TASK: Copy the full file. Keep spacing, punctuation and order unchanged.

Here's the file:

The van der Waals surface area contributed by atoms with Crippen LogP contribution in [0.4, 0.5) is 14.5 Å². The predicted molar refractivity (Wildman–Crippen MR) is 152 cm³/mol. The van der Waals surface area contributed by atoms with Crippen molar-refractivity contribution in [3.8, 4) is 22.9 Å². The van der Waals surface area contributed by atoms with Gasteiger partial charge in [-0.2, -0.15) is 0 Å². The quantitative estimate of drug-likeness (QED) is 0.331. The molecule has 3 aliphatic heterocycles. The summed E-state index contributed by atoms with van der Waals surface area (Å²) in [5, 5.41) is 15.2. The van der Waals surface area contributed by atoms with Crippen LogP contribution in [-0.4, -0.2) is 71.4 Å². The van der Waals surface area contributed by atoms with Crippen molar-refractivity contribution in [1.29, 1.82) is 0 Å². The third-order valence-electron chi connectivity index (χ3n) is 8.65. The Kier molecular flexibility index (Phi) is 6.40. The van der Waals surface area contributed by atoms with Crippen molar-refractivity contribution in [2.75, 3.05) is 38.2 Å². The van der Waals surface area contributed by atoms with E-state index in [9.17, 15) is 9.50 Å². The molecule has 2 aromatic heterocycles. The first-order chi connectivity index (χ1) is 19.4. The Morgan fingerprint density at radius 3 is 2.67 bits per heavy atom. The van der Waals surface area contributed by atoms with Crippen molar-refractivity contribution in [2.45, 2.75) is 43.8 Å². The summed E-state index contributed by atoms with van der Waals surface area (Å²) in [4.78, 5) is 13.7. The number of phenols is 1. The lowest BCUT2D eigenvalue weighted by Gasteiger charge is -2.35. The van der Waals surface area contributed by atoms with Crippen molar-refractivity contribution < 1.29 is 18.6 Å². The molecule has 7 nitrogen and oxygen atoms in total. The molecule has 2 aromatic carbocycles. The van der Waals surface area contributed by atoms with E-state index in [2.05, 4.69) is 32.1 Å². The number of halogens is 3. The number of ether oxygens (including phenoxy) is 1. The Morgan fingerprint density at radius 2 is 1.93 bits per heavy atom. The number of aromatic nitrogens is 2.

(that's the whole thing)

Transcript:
The van der Waals surface area contributed by atoms with Crippen LogP contribution in [0.4, 0.5) is 14.5 Å². The predicted molar refractivity (Wildman–Crippen MR) is 152 cm³/mol. The van der Waals surface area contributed by atoms with Crippen molar-refractivity contribution in [3.8, 4) is 22.9 Å². The van der Waals surface area contributed by atoms with Gasteiger partial charge in [-0.2, -0.15) is 0 Å². The quantitative estimate of drug-likeness (QED) is 0.331. The molecule has 3 aliphatic heterocycles. The summed E-state index contributed by atoms with van der Waals surface area (Å²) in [5, 5.41) is 15.2. The van der Waals surface area contributed by atoms with Crippen LogP contribution in [-0.4, -0.2) is 71.4 Å². The van der Waals surface area contributed by atoms with Crippen molar-refractivity contribution in [1.29, 1.82) is 0 Å². The third-order valence-electron chi connectivity index (χ3n) is 8.65. The Kier molecular flexibility index (Phi) is 6.40. The van der Waals surface area contributed by atoms with Crippen molar-refractivity contribution in [2.75, 3.05) is 38.2 Å². The van der Waals surface area contributed by atoms with E-state index in [9.17, 15) is 9.50 Å². The molecule has 2 aromatic heterocycles. The first-order chi connectivity index (χ1) is 19.4. The Morgan fingerprint density at radius 3 is 2.67 bits per heavy atom. The van der Waals surface area contributed by atoms with Crippen molar-refractivity contribution in [2.45, 2.75) is 43.8 Å². The summed E-state index contributed by atoms with van der Waals surface area (Å²) in [4.78, 5) is 13.7. The number of phenols is 1. The lowest BCUT2D eigenvalue weighted by Gasteiger charge is -2.35. The van der Waals surface area contributed by atoms with Crippen molar-refractivity contribution < 1.29 is 18.6 Å². The molecule has 7 nitrogen and oxygen atoms in total. The molecule has 2 aromatic carbocycles. The van der Waals surface area contributed by atoms with E-state index in [2.05, 4.69) is 32.1 Å². The number of halogens is 3. The number of ether oxygens (including phenoxy) is 1. The Morgan fingerprint density at radius 2 is 1.93 bits per heavy atom. The number of aromatic nitrogens is 2.